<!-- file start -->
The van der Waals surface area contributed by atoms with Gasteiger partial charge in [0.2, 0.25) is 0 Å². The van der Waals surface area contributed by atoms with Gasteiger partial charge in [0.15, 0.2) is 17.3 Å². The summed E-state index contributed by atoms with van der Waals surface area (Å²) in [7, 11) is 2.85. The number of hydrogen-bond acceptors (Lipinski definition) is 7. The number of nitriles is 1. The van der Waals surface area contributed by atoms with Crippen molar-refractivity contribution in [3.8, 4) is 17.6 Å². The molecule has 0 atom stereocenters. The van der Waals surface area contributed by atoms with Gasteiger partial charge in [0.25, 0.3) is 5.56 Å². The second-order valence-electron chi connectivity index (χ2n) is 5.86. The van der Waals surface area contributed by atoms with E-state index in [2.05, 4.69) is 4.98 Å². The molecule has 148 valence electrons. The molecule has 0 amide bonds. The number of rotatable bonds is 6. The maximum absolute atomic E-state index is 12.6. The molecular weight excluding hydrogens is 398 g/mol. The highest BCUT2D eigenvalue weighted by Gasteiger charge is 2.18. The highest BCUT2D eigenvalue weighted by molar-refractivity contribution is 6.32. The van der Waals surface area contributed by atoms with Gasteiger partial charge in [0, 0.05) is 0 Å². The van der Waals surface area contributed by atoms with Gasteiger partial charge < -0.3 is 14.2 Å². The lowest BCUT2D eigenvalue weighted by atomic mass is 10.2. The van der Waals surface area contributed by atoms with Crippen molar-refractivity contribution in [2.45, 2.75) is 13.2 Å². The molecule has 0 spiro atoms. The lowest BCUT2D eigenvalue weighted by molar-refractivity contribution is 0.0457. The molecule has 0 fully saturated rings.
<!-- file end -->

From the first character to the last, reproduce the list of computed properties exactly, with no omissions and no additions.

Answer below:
The van der Waals surface area contributed by atoms with Gasteiger partial charge in [0.2, 0.25) is 0 Å². The van der Waals surface area contributed by atoms with Gasteiger partial charge in [0.15, 0.2) is 17.3 Å². The summed E-state index contributed by atoms with van der Waals surface area (Å²) in [7, 11) is 2.85. The number of hydrogen-bond acceptors (Lipinski definition) is 7. The number of nitriles is 1. The van der Waals surface area contributed by atoms with Crippen molar-refractivity contribution in [3.8, 4) is 17.6 Å². The molecule has 0 atom stereocenters. The van der Waals surface area contributed by atoms with Gasteiger partial charge in [0.25, 0.3) is 5.56 Å². The second-order valence-electron chi connectivity index (χ2n) is 5.86. The van der Waals surface area contributed by atoms with E-state index in [2.05, 4.69) is 4.98 Å². The molecule has 148 valence electrons. The molecule has 0 amide bonds. The number of rotatable bonds is 6. The maximum absolute atomic E-state index is 12.6. The molecular weight excluding hydrogens is 398 g/mol. The highest BCUT2D eigenvalue weighted by Gasteiger charge is 2.18. The highest BCUT2D eigenvalue weighted by molar-refractivity contribution is 6.32. The van der Waals surface area contributed by atoms with Gasteiger partial charge in [0, 0.05) is 0 Å². The van der Waals surface area contributed by atoms with Gasteiger partial charge < -0.3 is 14.2 Å². The lowest BCUT2D eigenvalue weighted by atomic mass is 10.2. The van der Waals surface area contributed by atoms with Crippen molar-refractivity contribution in [2.45, 2.75) is 13.2 Å². The molecule has 0 spiro atoms. The lowest BCUT2D eigenvalue weighted by molar-refractivity contribution is 0.0457. The molecule has 0 fully saturated rings.